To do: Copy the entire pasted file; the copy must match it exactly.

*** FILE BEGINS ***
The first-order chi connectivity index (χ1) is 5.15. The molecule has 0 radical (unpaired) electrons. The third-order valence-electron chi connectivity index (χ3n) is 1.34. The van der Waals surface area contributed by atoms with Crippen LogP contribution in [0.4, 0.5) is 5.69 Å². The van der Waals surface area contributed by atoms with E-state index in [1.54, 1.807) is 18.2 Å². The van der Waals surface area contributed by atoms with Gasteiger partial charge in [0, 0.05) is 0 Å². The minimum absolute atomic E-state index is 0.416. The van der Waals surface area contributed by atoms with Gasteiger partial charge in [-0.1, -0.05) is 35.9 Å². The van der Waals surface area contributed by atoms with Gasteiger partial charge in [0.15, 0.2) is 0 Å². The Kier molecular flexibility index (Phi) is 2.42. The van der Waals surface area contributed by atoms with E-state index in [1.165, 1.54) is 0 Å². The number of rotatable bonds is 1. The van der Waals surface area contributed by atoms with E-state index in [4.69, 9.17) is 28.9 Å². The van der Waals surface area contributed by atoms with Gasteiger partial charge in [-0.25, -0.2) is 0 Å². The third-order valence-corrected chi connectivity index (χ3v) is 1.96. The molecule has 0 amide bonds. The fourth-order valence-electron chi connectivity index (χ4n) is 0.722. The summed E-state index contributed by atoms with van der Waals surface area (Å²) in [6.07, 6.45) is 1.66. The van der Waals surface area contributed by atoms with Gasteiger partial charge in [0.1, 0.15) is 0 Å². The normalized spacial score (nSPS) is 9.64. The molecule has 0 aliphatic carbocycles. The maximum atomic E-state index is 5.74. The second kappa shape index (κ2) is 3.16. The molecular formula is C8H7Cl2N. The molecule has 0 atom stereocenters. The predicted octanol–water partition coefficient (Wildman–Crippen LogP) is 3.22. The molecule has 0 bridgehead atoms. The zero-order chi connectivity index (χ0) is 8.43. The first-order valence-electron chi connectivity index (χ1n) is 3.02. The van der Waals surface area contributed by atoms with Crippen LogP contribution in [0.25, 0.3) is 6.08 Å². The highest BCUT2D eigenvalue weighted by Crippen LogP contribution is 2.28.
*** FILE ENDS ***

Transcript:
The first-order chi connectivity index (χ1) is 5.15. The molecule has 0 radical (unpaired) electrons. The third-order valence-electron chi connectivity index (χ3n) is 1.34. The van der Waals surface area contributed by atoms with Crippen LogP contribution in [0.4, 0.5) is 5.69 Å². The van der Waals surface area contributed by atoms with E-state index in [1.54, 1.807) is 18.2 Å². The van der Waals surface area contributed by atoms with Gasteiger partial charge in [0, 0.05) is 0 Å². The minimum absolute atomic E-state index is 0.416. The van der Waals surface area contributed by atoms with Gasteiger partial charge in [-0.1, -0.05) is 35.9 Å². The van der Waals surface area contributed by atoms with Gasteiger partial charge in [0.15, 0.2) is 0 Å². The Kier molecular flexibility index (Phi) is 2.42. The van der Waals surface area contributed by atoms with E-state index in [1.165, 1.54) is 0 Å². The number of rotatable bonds is 1. The van der Waals surface area contributed by atoms with E-state index in [4.69, 9.17) is 28.9 Å². The van der Waals surface area contributed by atoms with Gasteiger partial charge in [-0.25, -0.2) is 0 Å². The third-order valence-corrected chi connectivity index (χ3v) is 1.96. The molecule has 0 amide bonds. The fourth-order valence-electron chi connectivity index (χ4n) is 0.722. The summed E-state index contributed by atoms with van der Waals surface area (Å²) in [6.07, 6.45) is 1.66. The van der Waals surface area contributed by atoms with Gasteiger partial charge in [0.1, 0.15) is 0 Å². The normalized spacial score (nSPS) is 9.64. The molecule has 0 aliphatic carbocycles. The maximum atomic E-state index is 5.74. The second kappa shape index (κ2) is 3.16. The molecular formula is C8H7Cl2N. The molecule has 0 atom stereocenters. The predicted octanol–water partition coefficient (Wildman–Crippen LogP) is 3.22. The molecule has 0 bridgehead atoms. The zero-order chi connectivity index (χ0) is 8.43. The first-order valence-electron chi connectivity index (χ1n) is 3.02. The van der Waals surface area contributed by atoms with Crippen LogP contribution in [0.25, 0.3) is 6.08 Å². The highest BCUT2D eigenvalue weighted by Crippen LogP contribution is 2.28.